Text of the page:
NRSV Luke 1:26-30 In the sixth month (of Elizabeth’s pregnancy with John) the angel Gabriel was sent by God to a town in Galilee called Nazareth, 27 to a virgin engaged to a man whose name was Joseph, of the house of David. The virgin’s name was Mary. 28 And he came to her and said, “Greetings, favored one! The Lord is with you.” 29 But she was much perplexed by his words and pondered what sort of greeting this might be. 30 The angel said to her, “Do not be afraid, Mary, for you have found favor with God.”
Last week we brought Mary to the front and center of our Advent meditations, a move encouraged by the December issue of The Mennonite magazine which featured different essays on the place of Mary in Anabaptist spirituality. We lifted one word from Mary’s Magnificat and allowed it to focus our thoughts. Magnify. My soul magnifies the Lord. Literally, my soul makes the Lord bigger. What does Advent look like? It looks like making space for the divine presence, which wants to become bigger through our lives.
This week the scriptures tell more of Mary’s story, a rather brief story actually, barely a snapshot. But it is one that is dense and rich and layered. A picture, that has produced thousands upon thousands of words over the two thousand year history of the church. It is a picture that has also produced, understandably, more pictures – depictions of Mary at different key moments in this story.
So what I’d like for us to do is to use three different pictures of Mary to guide our meditation. I have copied these onto papers and will hand them out. Color copies at Kinko’s aren’t cheap, so hopefully I’ve printed enough for there to be one for every two people.
There was another picture of Mary that I came across these last couple weeks that I decided not to include. It was an image of her holding baby Jesus and it said, “Abstinence: 99.99% effective.” You can actually go online and buy a T-shirt with this picture and text on it if you have some last minute Christmas shopping to do.
So hopefully everyone is close enough to a paper that you can see it pretty clearly. I’m going to talk about each of the three images and I’d invite you to look at them throughout the time. If you don’t want to make eye contact with me during the whole sermon, that’s fine. Let these pictures speak their own words to you. And feel free to follow the advice of Kurt Vonnegut, who said “church is a place where we daydream about God.” Let these images cause you to daydream about God.
“Young Madonna,” Juarez, Mexico. CAC archives
This first image is one that has been used this season by Franciscan priest Richard Rohr in his daily meditation email. Clearly I don’t have the digital editorial skills to edit out the text “Richard’s daily meditations.” He didn’t specify this in his writing, but I have come to look at this as being a “before” picture. Before the angel swept in unannounced. Before the perplexing words, “Greetings, favored one. The Lord is with you.” And, “You will conceive in your womb and bear a son.” Before Mary’s obvious question: “How can this be, since I am a virgin?” Before Mary was overshadowed by the Holy Spirit. Before her Yes to the unknown. And before she declared, “My soul magnifies the Lord.”
Here are some words and phrases that come to mind when I look at this picture.
Young. Smile brilliant and slightly mischievous. Covered. Innocent. Confident. Skin not white. Care free. She already knows something I don’t.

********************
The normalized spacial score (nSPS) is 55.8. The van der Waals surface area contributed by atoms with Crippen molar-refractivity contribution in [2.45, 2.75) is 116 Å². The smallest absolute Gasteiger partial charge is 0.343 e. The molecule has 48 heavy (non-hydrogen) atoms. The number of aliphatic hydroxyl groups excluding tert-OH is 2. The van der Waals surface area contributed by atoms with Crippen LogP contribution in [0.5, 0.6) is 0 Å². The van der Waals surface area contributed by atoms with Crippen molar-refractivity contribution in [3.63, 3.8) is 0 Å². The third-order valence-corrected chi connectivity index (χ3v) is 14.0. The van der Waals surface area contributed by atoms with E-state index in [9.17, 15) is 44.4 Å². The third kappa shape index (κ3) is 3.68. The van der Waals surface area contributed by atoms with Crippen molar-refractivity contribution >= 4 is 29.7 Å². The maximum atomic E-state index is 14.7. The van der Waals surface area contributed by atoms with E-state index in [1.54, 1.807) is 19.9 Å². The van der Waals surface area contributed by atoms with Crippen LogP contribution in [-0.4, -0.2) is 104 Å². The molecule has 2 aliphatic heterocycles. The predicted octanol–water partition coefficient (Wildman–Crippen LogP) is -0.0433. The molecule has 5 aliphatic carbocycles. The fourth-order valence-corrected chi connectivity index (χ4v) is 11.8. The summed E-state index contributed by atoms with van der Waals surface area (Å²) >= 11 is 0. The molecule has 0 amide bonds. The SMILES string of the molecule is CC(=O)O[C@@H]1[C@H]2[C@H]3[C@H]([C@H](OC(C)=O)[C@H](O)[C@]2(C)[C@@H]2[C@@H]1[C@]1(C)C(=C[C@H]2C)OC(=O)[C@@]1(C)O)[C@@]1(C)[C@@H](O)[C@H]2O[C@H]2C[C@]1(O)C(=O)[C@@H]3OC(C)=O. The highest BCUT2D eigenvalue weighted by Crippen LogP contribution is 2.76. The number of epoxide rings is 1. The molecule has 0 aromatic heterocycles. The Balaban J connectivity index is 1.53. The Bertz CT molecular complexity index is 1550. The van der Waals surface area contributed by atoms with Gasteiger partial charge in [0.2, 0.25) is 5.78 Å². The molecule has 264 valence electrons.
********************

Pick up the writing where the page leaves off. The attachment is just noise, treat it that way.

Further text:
In one of his daily meditations, Richard Rohr wrote: “Mary is a woman who is profoundly self-possessed. She can hold her power comfortably because she knows it is from Beyond. She can also give it away. Power, dignity, and blessedness is hers to hold, offer back, and proudly acclaim in her great Magnificat (Luke 1:46-55).
This woman knows her boundaries, her ground, and her gift. Her dignity is not earned or attained. It is. (December 8, 2011)
This picture helps me imagine a soul that would say Yes to the invitation to bear Christ in her womb. To how many women did the angel appear before someone said Yes? She is wide eyed and open to the world, and the Spirit.
If only she knew. Maybe, in some small way, she did.
This is a picture of one who, without knowing what she’s prepared for, is prepared. Receptive to what comes her way, even an angel.
Fra Angelico, “Virgin of the Annunciation,” 15th century
This next piece is from the Early Italian Renaissance. I have to admit that I’d never seen it until a couple weeks ago when Isaac Villegas, pastor of Chapel Hill Mennonite Fellowship, posted it on his Facebook status. This was Isaac’s accompanying comment: “One of my favorite depictions of Mary, the mother of Jesus. Stunned, tired, perhaps a little nauseous, overwhelmed: definitely pregnant.”
If the previous picture was “before,” this is definitely an “after.” After the initial Yes, at least. The facial expression is noticeably different. What is that expression? Isaac named some of the possibilities. Stunned, tired, overwhelmed. And some nausea that isn’t going to go away overnight. A word that Luke uses would fit here as well. “Perplexed.” I don’t see someone quite yet ready to declare the bold words of the Magnificat. “For the Holy One has looked with favor on the lowliness of his servant.” How did that favor feel initially, Mary? It becomes a little more clear why the angel was compelled to say, “Do not be afraid.”
As complex and mysterious as this facial expression is, we can’t stay there for too long. Our eyes, quickly, go down to the place Mary also is focusing. Her gut. If this were a picture of a guy, you’d think someone had just punched him in his gut. If we didn’t know who this was – didn’t have a title or a context, or, maybe, the halo, it could even be a picture of any of the many Hebrew women who were barren, praying in their barrenness. Sara, Rebekah, Rachel, Hannah, Elizabeth. For those who long for children, but cannot have them, this pose, this physical gut prayer of hands on womb, is very real. Their cry joins those of others across the generations. They too shall be the mothers of many, even if the prayer for a biological child goes unanswered.